Since "use camera white balance" is different from what your program shows, I would open (view) the "preview JPEG" and then use gcolor2 on linux or colorcop on windows to analyze the color values. Use the dropper to select what you perceive to be the best color. Copy those numbers to a textpad.

I would use that information to adjust the image in whatever program you are in whether it is lightroom, photoshop, ufraw, or gimp.

This would synchronize the the jpeg, that you see with your eyes, to what the program should be showing.

For the long term, I would consider icc, icm, color profiles and a monitor calibrating apparatus.

Since you are on a mac, here are some color picker program options: https://bjango.com/mac/skalacolor/ http://www.robinwood.com/Catalog/Technical/OtherTuts/MacColorPicker/MacColorPicker.html

You can start with "use camera white balance" "daylight" or "Neutral" as starting points. Then go to "custom white balance" to make the adjustments.

Nikon and Canon still have color and contrast values in their RAW files. Fuji has pure RAW files.

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If I'm not mistaken RAW is unprocessed. Therefore any balancing, sharpening, or noise reduction is not applied to it unlike a JPEG. You'll have to adjust the white balance in post production. Most editing programs will have it listed under white balance, cast, or temperature.

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    But that doesn't answer the question of how to do this editing such that the edited RAW file has the same white balance as the JPEG created by the camera. – Saaru Lindestøkke Aug 26 '15 at 19:13
  • The white balance of the JPEG might be in the EXIF data of the photo. – Isaac Wasserman Aug 26 '15 at 19:15
  • This brings me back to the problem I mentioned earlier, which is that I don't have a tool that can export the preview JPEG as a separate file. Do you know of one that runs on the Mac, with a GUI, and free? – Vaddadi Kartick Aug 28 '15 at 1:02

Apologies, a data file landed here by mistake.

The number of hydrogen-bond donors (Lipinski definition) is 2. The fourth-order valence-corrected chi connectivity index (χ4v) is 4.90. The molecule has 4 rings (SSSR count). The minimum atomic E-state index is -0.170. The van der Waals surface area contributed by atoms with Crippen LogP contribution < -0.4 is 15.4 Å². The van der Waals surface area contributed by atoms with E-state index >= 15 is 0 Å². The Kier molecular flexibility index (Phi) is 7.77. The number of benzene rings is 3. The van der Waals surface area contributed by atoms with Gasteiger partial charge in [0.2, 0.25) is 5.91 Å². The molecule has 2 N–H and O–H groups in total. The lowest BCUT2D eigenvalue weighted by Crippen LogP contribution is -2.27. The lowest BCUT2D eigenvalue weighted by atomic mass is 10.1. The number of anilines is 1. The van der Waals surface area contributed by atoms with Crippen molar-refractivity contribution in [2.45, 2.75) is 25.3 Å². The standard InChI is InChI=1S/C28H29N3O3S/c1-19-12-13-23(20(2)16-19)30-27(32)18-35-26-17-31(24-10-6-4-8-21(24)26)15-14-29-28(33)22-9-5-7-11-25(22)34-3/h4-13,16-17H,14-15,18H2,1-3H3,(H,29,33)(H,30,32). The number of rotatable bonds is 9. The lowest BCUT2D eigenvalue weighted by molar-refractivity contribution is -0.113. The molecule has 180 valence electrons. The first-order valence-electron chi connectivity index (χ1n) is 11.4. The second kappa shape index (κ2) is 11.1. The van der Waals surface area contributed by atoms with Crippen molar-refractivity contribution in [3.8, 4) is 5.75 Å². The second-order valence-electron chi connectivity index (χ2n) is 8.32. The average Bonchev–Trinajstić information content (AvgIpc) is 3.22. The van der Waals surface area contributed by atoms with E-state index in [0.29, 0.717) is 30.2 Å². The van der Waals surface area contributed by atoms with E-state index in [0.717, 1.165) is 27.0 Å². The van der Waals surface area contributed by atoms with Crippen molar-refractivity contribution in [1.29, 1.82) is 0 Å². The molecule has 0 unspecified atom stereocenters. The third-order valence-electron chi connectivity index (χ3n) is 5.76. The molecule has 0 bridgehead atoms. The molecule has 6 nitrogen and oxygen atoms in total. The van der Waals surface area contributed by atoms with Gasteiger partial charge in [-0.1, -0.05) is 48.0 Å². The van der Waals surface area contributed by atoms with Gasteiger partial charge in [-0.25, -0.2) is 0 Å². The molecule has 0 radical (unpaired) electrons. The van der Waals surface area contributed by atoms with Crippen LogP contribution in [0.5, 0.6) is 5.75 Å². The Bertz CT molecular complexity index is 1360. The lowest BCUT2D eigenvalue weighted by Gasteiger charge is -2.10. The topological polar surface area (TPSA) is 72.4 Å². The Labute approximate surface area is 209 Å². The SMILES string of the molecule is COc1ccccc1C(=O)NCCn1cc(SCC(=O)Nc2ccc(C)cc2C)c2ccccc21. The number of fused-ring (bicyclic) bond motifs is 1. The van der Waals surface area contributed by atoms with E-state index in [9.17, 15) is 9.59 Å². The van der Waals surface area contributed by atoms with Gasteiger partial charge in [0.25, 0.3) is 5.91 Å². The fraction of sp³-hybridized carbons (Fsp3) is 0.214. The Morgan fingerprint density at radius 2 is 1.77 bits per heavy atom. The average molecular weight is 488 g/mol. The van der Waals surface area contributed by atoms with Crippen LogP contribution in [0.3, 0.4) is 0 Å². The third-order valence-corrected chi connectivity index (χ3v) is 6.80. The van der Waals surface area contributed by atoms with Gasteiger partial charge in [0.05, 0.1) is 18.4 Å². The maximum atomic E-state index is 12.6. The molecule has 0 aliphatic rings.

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Okay you want to view Raw photos.

http://www.sonycreativesoftware.com/rawviewer

http://www.fastrawviewer.com/download

Probably the first link is what you want.

  • The first link appears to be video viewing software - how is it relative to this question? Isn't the point to be able to adjust WB in Lightroom? – MikeW Oct 7 '15 at 21:56
  • Sorry wrong link. I thought sony-raw was about dslr. This link discusses converting to dng for a more universal usage. photographyconcentrate.com/2-useful-sony-nex-lightroom-tips – mark Oct 9 '15 at 18:05
  • This list shows all raw formats supported by all adobe products helpx.adobe.com/camera-raw/kb/… Fastrawviewer is dcraw based which claims to open all arw files. She wanted an external viewer outside of Lightroom to preview her jpeg photos. Fastrawviewer should be the answer. – mark Oct 9 '15 at 18:11
  • I don't want to view raw photos — I want to develop them to match the in-camera JPEG. Please read the question carefully. – Vaddadi Kartick Oct 15 '15 at 1:43